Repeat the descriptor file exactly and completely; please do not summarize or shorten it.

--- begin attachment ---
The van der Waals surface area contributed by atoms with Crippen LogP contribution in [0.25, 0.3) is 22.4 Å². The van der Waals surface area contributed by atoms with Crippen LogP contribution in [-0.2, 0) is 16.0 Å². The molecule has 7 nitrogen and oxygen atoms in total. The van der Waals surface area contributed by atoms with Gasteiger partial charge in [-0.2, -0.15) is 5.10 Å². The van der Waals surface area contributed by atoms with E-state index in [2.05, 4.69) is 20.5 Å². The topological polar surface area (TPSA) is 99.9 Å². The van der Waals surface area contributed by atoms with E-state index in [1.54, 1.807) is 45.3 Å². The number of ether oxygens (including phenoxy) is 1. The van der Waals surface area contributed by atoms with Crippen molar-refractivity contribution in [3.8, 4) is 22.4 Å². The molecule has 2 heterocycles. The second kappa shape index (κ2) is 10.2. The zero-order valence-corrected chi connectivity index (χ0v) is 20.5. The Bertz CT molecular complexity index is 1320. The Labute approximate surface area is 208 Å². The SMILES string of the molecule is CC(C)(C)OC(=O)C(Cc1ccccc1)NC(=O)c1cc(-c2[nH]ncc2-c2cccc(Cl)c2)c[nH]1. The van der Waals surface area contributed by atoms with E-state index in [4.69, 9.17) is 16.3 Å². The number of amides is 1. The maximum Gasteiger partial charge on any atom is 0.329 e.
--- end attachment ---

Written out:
The van der Waals surface area contributed by atoms with Crippen LogP contribution in [0.25, 0.3) is 22.4 Å². The van der Waals surface area contributed by atoms with Crippen LogP contribution in [-0.2, 0) is 16.0 Å². The molecule has 7 nitrogen and oxygen atoms in total. The van der Waals surface area contributed by atoms with Gasteiger partial charge in [-0.2, -0.15) is 5.10 Å². The van der Waals surface area contributed by atoms with E-state index in [2.05, 4.69) is 20.5 Å². The topological polar surface area (TPSA) is 99.9 Å². The van der Waals surface area contributed by atoms with E-state index in [1.54, 1.807) is 45.3 Å². The number of ether oxygens (including phenoxy) is 1. The van der Waals surface area contributed by atoms with Crippen molar-refractivity contribution in [3.8, 4) is 22.4 Å². The molecule has 2 heterocycles. The second kappa shape index (κ2) is 10.2. The zero-order valence-corrected chi connectivity index (χ0v) is 20.5. The Bertz CT molecular complexity index is 1320. The Labute approximate surface area is 208 Å². The SMILES string of the molecule is CC(C)(C)OC(=O)C(Cc1ccccc1)NC(=O)c1cc(-c2[nH]ncc2-c2cccc(Cl)c2)c[nH]1. The van der Waals surface area contributed by atoms with E-state index in [4.69, 9.17) is 16.3 Å². The number of amides is 1. The maximum Gasteiger partial charge on any atom is 0.329 e.